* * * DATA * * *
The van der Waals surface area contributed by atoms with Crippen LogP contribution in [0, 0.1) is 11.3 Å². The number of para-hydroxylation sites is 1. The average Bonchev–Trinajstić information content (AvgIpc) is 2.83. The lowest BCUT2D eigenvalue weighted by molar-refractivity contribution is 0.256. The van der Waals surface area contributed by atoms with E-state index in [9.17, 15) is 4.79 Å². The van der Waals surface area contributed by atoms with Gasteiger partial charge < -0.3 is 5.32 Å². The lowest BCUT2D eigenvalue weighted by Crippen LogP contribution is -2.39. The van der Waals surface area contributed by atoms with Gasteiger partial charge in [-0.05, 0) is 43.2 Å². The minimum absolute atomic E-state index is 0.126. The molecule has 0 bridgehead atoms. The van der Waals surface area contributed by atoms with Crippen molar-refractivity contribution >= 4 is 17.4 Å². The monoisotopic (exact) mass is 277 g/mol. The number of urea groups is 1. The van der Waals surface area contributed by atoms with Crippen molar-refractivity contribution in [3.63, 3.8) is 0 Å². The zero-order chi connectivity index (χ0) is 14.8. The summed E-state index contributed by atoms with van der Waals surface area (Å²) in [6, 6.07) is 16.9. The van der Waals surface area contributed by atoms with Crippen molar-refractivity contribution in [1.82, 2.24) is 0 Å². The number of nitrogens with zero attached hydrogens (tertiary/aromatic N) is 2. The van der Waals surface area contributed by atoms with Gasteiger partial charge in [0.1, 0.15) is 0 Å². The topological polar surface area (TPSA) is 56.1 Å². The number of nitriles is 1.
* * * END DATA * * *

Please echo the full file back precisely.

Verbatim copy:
The van der Waals surface area contributed by atoms with Crippen LogP contribution in [0, 0.1) is 11.3 Å². The number of para-hydroxylation sites is 1. The average Bonchev–Trinajstić information content (AvgIpc) is 2.83. The lowest BCUT2D eigenvalue weighted by molar-refractivity contribution is 0.256. The van der Waals surface area contributed by atoms with E-state index in [9.17, 15) is 4.79 Å². The van der Waals surface area contributed by atoms with Gasteiger partial charge < -0.3 is 5.32 Å². The lowest BCUT2D eigenvalue weighted by Crippen LogP contribution is -2.39. The van der Waals surface area contributed by atoms with Gasteiger partial charge in [-0.05, 0) is 43.2 Å². The minimum absolute atomic E-state index is 0.126. The molecule has 0 bridgehead atoms. The van der Waals surface area contributed by atoms with Crippen molar-refractivity contribution >= 4 is 17.4 Å². The monoisotopic (exact) mass is 277 g/mol. The number of urea groups is 1. The van der Waals surface area contributed by atoms with Crippen molar-refractivity contribution in [3.63, 3.8) is 0 Å². The zero-order chi connectivity index (χ0) is 14.8. The summed E-state index contributed by atoms with van der Waals surface area (Å²) in [6, 6.07) is 16.9. The van der Waals surface area contributed by atoms with Crippen molar-refractivity contribution in [1.82, 2.24) is 0 Å². The number of nitrogens with zero attached hydrogens (tertiary/aromatic N) is 2. The van der Waals surface area contributed by atoms with Gasteiger partial charge in [0.1, 0.15) is 0 Å². The topological polar surface area (TPSA) is 56.1 Å². The number of nitriles is 1.